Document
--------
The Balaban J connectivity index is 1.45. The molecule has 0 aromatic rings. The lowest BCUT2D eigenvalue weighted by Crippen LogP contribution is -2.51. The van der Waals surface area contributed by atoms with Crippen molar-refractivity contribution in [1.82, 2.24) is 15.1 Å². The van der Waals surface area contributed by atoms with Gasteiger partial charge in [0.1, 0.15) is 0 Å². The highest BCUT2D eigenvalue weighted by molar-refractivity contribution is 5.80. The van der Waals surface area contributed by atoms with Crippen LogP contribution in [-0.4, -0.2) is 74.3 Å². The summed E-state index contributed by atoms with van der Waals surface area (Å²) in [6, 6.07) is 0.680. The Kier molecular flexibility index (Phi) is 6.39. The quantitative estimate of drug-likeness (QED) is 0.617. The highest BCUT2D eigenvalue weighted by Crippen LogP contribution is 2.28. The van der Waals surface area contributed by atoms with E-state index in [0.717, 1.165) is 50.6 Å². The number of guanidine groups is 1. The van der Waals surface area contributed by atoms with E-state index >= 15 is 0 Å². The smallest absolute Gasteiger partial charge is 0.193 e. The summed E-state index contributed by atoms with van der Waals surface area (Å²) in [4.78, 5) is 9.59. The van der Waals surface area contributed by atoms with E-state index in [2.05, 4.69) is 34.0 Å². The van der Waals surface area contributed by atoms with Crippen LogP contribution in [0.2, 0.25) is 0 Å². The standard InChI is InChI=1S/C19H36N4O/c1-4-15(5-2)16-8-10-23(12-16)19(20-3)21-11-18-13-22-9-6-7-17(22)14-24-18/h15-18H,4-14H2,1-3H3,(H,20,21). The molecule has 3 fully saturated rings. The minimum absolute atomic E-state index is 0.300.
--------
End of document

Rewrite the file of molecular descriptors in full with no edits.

The Balaban J connectivity index is 1.45. The molecule has 0 aromatic rings. The lowest BCUT2D eigenvalue weighted by Crippen LogP contribution is -2.51. The van der Waals surface area contributed by atoms with Crippen molar-refractivity contribution in [1.82, 2.24) is 15.1 Å². The van der Waals surface area contributed by atoms with Gasteiger partial charge in [0.1, 0.15) is 0 Å². The highest BCUT2D eigenvalue weighted by molar-refractivity contribution is 5.80. The van der Waals surface area contributed by atoms with Crippen LogP contribution in [-0.4, -0.2) is 74.3 Å². The summed E-state index contributed by atoms with van der Waals surface area (Å²) in [6, 6.07) is 0.680. The Kier molecular flexibility index (Phi) is 6.39. The quantitative estimate of drug-likeness (QED) is 0.617. The highest BCUT2D eigenvalue weighted by Crippen LogP contribution is 2.28. The van der Waals surface area contributed by atoms with E-state index in [0.717, 1.165) is 50.6 Å². The number of guanidine groups is 1. The van der Waals surface area contributed by atoms with E-state index >= 15 is 0 Å². The smallest absolute Gasteiger partial charge is 0.193 e. The summed E-state index contributed by atoms with van der Waals surface area (Å²) in [4.78, 5) is 9.59. The van der Waals surface area contributed by atoms with E-state index in [2.05, 4.69) is 34.0 Å². The van der Waals surface area contributed by atoms with Crippen LogP contribution in [0.2, 0.25) is 0 Å². The standard InChI is InChI=1S/C19H36N4O/c1-4-15(5-2)16-8-10-23(12-16)19(20-3)21-11-18-13-22-9-6-7-17(22)14-24-18/h15-18H,4-14H2,1-3H3,(H,20,21). The molecule has 3 fully saturated rings. The minimum absolute atomic E-state index is 0.300.